Slippin’ And Slidin’

In 1999, when Jeff Jacobson was first elected mayor of North Pole, Alaska, he and his staff put together a wish list of projects. High on that list was a water slide for Wescott Pool. Today, that wish is a reality.

“I feel a real sense of accomplishment,” says Jacobson. “Our quality of life has improved, kids are excited to go to the pool, and the slide is something we are all proud of. It took a long time for us to get here, but with a lot of help from a lot of people, we made it.”

Jacobson’s motivation for the project was to find something that would inspire locals to learn how to swim since the city is surrounded by water.

When North Pole was awarded a grant from the U.S. Department of Housing and Urban Development for the water slide, the Fairbanks North Star Borough (FNSB) committed funds for additional pool improvements, including new stainless-steel gutters with additional surge capacity, a Portland cement pool liner and lane markers, a roof coating to extend the life of the roof and environmental control upgrades to improve comfort and energy efficiency.

“People were excited when they heard about the slide and all of the other upgrades,” says Michelle Leonard, FNSB Parks and Recreation Aquatics Director. “They were a little apprehensive to be losing the facility for six months during the renovation process, but I think that now that the project is finished, they would agree that it was well worth the wait.”

Well worth the wait, indeed. The number of people using the pool has increased by 40 percent since the project was completed, with no sign of slowing down.

“On a Wednesday night, which was always a slow night — it is the middle of the week, a work night and a school night — we will have 65 people in the pool. When we’re really busy, sometimes we have to turn people away,” says Leonard. “During the week, most of the people are from North Pole, but on Friday nights and the weekends, we get people driving in from Fairbanks, just to use the slide.”

Despite numerous opportunities for outdoor water sports during the summer, Wescott is anticipating a busy summer and will be opening the slides in the afternoons and evenings.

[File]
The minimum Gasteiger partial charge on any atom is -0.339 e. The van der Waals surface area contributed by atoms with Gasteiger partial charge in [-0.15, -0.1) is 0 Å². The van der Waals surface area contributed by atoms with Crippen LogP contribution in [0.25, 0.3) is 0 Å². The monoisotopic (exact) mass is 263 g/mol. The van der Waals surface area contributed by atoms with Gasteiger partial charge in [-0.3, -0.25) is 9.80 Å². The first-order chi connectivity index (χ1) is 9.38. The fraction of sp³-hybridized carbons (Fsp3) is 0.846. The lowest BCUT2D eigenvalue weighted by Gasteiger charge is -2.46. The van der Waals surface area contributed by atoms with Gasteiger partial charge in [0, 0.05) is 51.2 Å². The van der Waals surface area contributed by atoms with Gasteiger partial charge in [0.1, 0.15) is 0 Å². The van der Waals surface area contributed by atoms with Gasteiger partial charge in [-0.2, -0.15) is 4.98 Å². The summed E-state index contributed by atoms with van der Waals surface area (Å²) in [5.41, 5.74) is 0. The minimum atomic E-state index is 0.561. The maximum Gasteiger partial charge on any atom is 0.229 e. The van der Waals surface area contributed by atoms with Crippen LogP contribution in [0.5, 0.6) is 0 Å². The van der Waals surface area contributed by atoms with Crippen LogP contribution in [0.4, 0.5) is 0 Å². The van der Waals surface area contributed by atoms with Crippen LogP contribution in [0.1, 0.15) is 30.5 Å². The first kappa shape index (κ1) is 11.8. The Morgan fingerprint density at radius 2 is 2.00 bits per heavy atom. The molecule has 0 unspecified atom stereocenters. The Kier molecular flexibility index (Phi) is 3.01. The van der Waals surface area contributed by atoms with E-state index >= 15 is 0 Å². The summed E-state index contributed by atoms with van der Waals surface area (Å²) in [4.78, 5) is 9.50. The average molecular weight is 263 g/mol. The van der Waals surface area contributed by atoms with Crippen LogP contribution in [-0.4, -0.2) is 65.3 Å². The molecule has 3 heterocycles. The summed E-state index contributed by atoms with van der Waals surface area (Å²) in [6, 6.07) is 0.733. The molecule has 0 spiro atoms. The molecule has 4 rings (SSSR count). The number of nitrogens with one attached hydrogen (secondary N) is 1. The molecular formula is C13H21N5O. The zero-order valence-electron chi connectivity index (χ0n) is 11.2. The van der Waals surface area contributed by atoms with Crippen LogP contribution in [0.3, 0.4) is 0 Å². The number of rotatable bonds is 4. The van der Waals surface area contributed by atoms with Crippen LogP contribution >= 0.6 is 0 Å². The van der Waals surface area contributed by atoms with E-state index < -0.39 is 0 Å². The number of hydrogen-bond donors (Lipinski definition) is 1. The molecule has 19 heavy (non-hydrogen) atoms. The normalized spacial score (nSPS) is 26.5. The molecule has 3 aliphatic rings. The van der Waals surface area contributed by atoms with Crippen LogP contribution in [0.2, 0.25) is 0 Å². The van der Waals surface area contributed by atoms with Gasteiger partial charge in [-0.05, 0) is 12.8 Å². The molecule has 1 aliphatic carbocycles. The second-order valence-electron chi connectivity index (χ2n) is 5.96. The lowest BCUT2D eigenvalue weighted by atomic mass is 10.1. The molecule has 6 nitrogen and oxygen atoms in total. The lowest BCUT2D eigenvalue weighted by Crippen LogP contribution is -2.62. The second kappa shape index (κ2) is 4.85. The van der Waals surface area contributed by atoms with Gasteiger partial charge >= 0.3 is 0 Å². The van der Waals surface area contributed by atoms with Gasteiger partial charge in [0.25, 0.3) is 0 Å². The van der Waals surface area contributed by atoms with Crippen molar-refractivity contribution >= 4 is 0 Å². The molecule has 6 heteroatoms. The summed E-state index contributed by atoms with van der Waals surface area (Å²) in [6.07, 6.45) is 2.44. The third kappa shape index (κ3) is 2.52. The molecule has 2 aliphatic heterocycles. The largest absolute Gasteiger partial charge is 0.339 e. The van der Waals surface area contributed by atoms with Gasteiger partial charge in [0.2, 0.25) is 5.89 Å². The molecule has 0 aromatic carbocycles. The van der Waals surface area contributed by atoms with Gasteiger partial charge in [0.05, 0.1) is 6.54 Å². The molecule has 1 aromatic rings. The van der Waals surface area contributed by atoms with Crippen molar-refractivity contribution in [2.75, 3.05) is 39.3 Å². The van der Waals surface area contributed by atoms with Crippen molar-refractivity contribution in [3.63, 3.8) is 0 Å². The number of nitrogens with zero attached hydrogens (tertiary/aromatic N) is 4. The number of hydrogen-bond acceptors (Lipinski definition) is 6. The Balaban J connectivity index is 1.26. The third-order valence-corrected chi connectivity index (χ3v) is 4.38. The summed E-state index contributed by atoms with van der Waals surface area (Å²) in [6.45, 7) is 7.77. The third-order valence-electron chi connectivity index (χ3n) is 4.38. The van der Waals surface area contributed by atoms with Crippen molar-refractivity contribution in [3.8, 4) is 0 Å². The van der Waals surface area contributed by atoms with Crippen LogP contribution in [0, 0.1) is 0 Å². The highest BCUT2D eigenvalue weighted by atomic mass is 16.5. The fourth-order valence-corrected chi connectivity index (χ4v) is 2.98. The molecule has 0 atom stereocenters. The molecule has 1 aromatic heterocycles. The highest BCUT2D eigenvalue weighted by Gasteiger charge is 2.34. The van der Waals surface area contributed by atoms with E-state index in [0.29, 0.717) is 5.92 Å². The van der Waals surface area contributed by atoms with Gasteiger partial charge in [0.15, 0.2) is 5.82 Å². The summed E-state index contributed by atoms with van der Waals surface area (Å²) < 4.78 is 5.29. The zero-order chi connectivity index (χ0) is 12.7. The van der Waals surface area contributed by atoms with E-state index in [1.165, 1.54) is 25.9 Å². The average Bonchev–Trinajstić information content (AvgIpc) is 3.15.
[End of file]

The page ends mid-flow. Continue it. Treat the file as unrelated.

Breaking It Down

Although Wescott pool attendance and operation appear to be smooth swimming from here on out, the project itself was not without challenges. Many of the key project components had long lead times — as most Alaskans will attest, it can be frustrating to order a product from the “Lower 48” and know that meeting your deadline is dependent on its timely arrival. When that product is what will become the northernmost water slide in America, and the installation window consists of four days, waiting for its delivery can begin to fray nerves. Fortunately for the architects and engineers at USKH Inc., the design firm hired for the project, other components of the project kept them occupied.

“This project was a challenge,” says Gary Pohl, AIA and project manager for USKH. “We looked at various configurations for how to integrate a new slide into the existing pool facility, which was constructed in 1975, and there was a myriad of technical and permitting issues to be solved.”

The site of Wescott pool has a high water table, which means that when the pool is drained, the water in the ground will literally float the concrete shell of the pool up and out of the ground. This problem was addressed by continuously running a dewatering well to lower the water table around the pool.

“We pumped thousands of gallons of water a day to keep the shell from floating out,” says Chris Lease, construction administrator for the project. “And that was just one thing to worry about.”

Due to the space constraints of the existing double-door entry to the pool, the only piece of excavating equipment that could be used for demolishing and removing the existing pool deck to install the pump pit and footing for the water slide was a Bobcat; at its maximum reach, the Bobcat could not extend the required depth for the footing for the slides. The solution was a good, old-fashioned shovel.

“There were about four or five laborers from Chugach Industries, our contractor, who were digging the hole, and they had to dig for about eight hours, which is pretty atypical for jobs like this; usually they would use a backhoe, and it would be finished in about 30 minutes. I don’t think that they were thrilled to be digging all day — not that I blame them,” says Lease.

Key Players

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